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Can Lochaber help Scotland rival the Great Barrier Reef? Once you’re in, the water’s lovely…

The Lochaber Snorkel Trail has been put together by the Scottish Wildlife Trust and West Highland College UHI.
The Lochaber Snorkel Trail has been put together by the Scottish Wildlife Trust and West Highland College UHI.

The water is clear and the marine wildlife is abundant and colourful.

Perhaps only the temperature may prevent you from confusing the spectacular underwater world as being in the Caribbean.

Scotland’s newest snorkel trail explores what lies beneath the waves around Lochaber’s sandy beaches and rocky shores.

It could help efforts to develop marine tourism to become a £500 million industry by 2025.

The Lochaber Snorkel Trail features six sites

The Lochaber Snorkel Trail features six sites where beginners and more advanced snorkelers can discover exotically-named species such as moon and lion’s mane jellyfish, sunstar starfish, breadcrumb sponge and snakelocks anemone.

In addition, there are a range of crustaceans, fish, seals and plants to look out for.

The project has been created by the Scottish Wildlife Trust (SWT) and West Highland College UHI.

It began as a final-year project for a marine and coastal tourism student based at the college’s school of adventure studies.

The trail is co-financed by the CAPITEN project of the Interreg Atlantic Area regional development programme.

Lochaber forms part of a network of snorkel trails in Scotland as part of SWT’s Living Seas programme, supported by the Esmée Fairbairn Foundation.

The trail started in 2016 in the north-west Highlands and other projects have been added in north Harris and Berwickshire.

Helping to safely discover marine wildlife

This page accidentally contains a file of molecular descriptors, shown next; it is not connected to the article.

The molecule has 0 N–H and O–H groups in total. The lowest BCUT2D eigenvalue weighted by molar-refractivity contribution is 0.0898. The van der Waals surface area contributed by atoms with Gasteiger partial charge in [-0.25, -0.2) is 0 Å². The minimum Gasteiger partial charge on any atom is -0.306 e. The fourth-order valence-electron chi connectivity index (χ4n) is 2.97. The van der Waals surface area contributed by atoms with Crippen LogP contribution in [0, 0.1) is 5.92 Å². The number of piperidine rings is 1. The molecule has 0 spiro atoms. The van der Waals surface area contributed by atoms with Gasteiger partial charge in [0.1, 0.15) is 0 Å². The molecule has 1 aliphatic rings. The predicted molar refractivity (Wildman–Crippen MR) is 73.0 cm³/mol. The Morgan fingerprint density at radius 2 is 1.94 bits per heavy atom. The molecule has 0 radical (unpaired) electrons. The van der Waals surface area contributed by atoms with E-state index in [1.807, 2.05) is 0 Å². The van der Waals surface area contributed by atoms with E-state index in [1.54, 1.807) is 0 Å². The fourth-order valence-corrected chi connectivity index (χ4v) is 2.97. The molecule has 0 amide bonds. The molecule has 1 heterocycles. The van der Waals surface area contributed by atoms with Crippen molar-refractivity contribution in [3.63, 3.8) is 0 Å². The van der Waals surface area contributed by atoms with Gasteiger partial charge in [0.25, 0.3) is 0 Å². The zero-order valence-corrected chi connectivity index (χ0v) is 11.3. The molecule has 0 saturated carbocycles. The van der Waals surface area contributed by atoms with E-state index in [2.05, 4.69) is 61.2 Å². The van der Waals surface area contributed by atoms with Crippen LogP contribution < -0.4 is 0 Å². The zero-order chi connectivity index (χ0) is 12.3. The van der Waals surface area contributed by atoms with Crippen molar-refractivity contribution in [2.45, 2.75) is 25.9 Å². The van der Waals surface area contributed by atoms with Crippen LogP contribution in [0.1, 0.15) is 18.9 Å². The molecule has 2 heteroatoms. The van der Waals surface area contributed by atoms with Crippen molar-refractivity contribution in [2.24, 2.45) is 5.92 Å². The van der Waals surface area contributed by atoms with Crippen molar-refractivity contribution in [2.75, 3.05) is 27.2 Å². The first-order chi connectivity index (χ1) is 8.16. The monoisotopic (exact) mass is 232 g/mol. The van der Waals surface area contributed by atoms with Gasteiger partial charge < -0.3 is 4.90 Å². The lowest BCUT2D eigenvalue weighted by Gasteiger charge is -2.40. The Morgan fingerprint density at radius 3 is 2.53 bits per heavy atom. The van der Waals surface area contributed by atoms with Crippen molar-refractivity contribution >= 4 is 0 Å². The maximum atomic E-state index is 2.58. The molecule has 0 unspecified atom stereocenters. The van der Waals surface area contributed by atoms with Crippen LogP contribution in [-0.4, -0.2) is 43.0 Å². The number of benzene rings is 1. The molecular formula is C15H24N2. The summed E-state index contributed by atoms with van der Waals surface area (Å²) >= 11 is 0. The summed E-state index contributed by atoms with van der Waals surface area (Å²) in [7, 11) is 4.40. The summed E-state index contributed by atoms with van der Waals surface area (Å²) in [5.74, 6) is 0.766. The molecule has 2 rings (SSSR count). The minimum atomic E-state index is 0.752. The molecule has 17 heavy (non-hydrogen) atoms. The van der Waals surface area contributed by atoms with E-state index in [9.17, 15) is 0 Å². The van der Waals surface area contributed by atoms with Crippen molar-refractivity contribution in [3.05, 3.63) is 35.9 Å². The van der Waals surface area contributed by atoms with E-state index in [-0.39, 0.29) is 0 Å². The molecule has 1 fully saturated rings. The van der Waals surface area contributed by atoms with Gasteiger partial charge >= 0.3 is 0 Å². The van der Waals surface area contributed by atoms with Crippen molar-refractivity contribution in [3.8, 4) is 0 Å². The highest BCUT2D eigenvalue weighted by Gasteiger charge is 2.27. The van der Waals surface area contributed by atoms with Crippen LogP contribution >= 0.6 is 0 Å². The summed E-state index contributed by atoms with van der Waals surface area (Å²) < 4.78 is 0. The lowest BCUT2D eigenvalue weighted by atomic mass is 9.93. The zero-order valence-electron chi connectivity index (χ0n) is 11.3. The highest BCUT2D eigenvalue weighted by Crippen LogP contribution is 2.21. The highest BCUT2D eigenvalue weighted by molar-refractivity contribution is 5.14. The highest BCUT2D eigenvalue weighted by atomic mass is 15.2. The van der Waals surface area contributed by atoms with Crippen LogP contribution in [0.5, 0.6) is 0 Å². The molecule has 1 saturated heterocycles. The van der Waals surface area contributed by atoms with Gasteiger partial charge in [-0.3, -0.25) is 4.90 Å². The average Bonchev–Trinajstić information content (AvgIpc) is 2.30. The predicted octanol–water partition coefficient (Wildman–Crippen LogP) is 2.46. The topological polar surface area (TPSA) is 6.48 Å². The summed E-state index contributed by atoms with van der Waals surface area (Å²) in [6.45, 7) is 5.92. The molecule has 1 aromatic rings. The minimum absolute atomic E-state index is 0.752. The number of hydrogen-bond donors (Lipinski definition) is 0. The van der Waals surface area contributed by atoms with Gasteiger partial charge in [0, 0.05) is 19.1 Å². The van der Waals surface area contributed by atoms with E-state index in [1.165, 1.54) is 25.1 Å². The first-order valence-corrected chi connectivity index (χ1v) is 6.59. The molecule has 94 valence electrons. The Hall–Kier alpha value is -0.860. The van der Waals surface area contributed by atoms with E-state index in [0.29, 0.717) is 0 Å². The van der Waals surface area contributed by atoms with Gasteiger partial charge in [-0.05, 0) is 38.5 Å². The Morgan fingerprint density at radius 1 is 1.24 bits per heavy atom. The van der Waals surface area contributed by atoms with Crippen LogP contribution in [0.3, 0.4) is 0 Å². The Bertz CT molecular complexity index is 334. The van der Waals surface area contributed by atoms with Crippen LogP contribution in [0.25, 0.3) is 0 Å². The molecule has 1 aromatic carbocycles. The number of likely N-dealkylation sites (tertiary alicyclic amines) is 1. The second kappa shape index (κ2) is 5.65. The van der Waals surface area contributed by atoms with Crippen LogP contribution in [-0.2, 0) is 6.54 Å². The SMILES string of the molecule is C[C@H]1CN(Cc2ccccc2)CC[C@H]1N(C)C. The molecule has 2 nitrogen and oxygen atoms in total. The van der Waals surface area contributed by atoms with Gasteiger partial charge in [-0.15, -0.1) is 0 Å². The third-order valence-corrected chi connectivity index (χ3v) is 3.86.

The water temperature means it’s unlikely that snorkelling holidays will ever explode in the way they have at Australia’s Great Barrier Reef.

That iconic location brings in $6.4 billion (around £3.4 billion) to the Australian economy every year.

But Lochaber’s stunning landscapes can certainly bring in the crowds.

Dr Sam Collin, living seas manager for the Scottish Wildlife Trust, said: “Lochaber’s dramatic landscapes, beautiful beaches and internationally recognised biodiversity make it one of the finest locations for marine and coastal tourism in Scotland.

“The Lochaber Snorkel Trail is a fantastic addition to the network of trails being developed as part of our Living Seas project.

“We are delighted to have worked closely with West Highland College UHI to create it.

“We want to help people realise the importance of protecting Scotland’s seas – helping local people and visitors to safely discover marine wildlife through snorkelling is a fantastic way to achieve that.”

The Lochaber project is part of a network of Scottish snorkel trails.

Annabel Lawrence, lecturer in marine and coastal tourism at West Highland College UHI, hopes the trail will lead to a greater understanding, appreciation and protection of fragile, threatened habitats and iconic species.

She said the college’s marine and coastal tourism degree was developed in response to Scotland’s initial marine tourism strategy ‘Awakening the Giant’.

It now works in partnership with the 2020-2025 ‘Giant Strides’ strategy. This aims to grow the industry’s economic contribution to more than £500 million by 2025 while ensuring marine tourism is sustainable.

The trail was launched on the shore of Loch Linnhe. Scottish Wildlife Trust and West Highland College UHI

The amazing life beneath the waves

Kate Forbes, MSP for Skye, Lochaber and Badenoch, said the trail is a welcome initiative during Scotland’s Year of Coasts and Waters.

“The work helps to highlight Lochaber’s stunning coast and the amazing life beneath the waves. I’m sure the trail will enhance adventure tourism in Lochaber, and raise awareness of the importance of looking after our local marine life.”

The trail’s six sites are Camusdarach Beach, near Mallaig; Loch Nan Uamh – Prince’s Cairn, near Arisaig; Ardnastang, near Sunart;  Lochaline; Loch Linnhe picnic area, near Corran; and Bishop’s Bay, near Ballachulish.

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